Ice is a growing concern for Australian nurses and other healthcare professionals. It is destructive for health, families and communities, and creates a raft of medical, psychological and social problems. Nurses and other health professionals are increasingly exposed to people who are affected by this drug, but often without really understanding the health issues involved. It is important that nurses have access to correct evidence-based information about these substances and the management of those affected by themPurpose of Program
The purpose of this conference is to inform nurses and other professionals about the illicit drugs ice and methamphetamine, including their effects on people, the community and how recovery can be achieved.Your learning outcomes:
Use evidence-based knowledge about ice/methamphetamine so as to create a safe environment for all concerned
Understand the ramifications of ice/methamphetamine use in the community and how to implement methods of harm reduction in your health setting
Know the principles of rehabilitation and recovery and apply evidence-based approaches to assist sustained abstinence
Refer people using ice/methamphetamine appropriately and align your healthcare with Statewide strategiesPresenters
Craig Maloney has an impressive background which includes a Master of Mental Health Nursing and graduate qualifications in Child Adolescent ... Read More
Stuart Fenton is a clinical psychotherapist and counsellor and also a recovered drug addict whose primary drug of choice was ... Read More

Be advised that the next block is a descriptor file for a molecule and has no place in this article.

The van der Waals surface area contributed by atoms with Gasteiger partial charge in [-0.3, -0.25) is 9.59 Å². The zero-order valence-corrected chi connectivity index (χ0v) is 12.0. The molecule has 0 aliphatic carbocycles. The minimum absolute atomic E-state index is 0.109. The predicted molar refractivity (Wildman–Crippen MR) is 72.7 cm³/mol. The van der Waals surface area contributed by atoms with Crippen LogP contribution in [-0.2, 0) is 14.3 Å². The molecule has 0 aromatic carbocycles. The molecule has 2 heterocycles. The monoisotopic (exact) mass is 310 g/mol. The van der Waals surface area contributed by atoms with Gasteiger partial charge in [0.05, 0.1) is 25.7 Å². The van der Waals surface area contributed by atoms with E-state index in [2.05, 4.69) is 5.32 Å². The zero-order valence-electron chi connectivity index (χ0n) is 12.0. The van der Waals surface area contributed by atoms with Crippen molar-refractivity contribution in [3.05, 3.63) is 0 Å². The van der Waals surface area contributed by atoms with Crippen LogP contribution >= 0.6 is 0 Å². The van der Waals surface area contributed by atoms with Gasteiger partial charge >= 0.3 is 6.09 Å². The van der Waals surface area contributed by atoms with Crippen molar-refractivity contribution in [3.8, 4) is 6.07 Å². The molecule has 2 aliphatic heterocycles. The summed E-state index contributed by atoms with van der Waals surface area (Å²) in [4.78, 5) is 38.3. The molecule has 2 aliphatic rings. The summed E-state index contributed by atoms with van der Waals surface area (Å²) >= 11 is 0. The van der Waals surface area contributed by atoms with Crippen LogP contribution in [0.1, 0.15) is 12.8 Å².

Geoffrey Ahern is a Senior Mental Health Clinician from Melbourne, who works with Victorian Police on a specialised mental health ... Read More
Lyn’s extensive career as a pharmacist has included many years working in the former Hobson Park Psychiatric Hospital in Gippsland. ... Read More
Karyn Smith is an Outreach Clinical Midwife Consultant at the Sunshine Hospital providing collaborative midwifery care to vulnerable families in ... Read More
Dr Madelyn Derrick is a Clinical Psychologist who has worked in the ATOD sector for the last eight years. Her ... Read More
Dr Jackie Hallam has worked in a variety of roles in the ATOD sector over the last sixteen years, including ... Read More
Daniel Goss is the Team Leader, Court Mandated Diversion Program (North / North West), which is attached to the Department ... Read More
Karen Thompson comes from a mixed background, with post graduate degrees in remote area and ICU nursing, and now has ... Read More
Dr David Jackson is a General Practitioner, specialising in Alcohol and Drug Addiction. ... Read More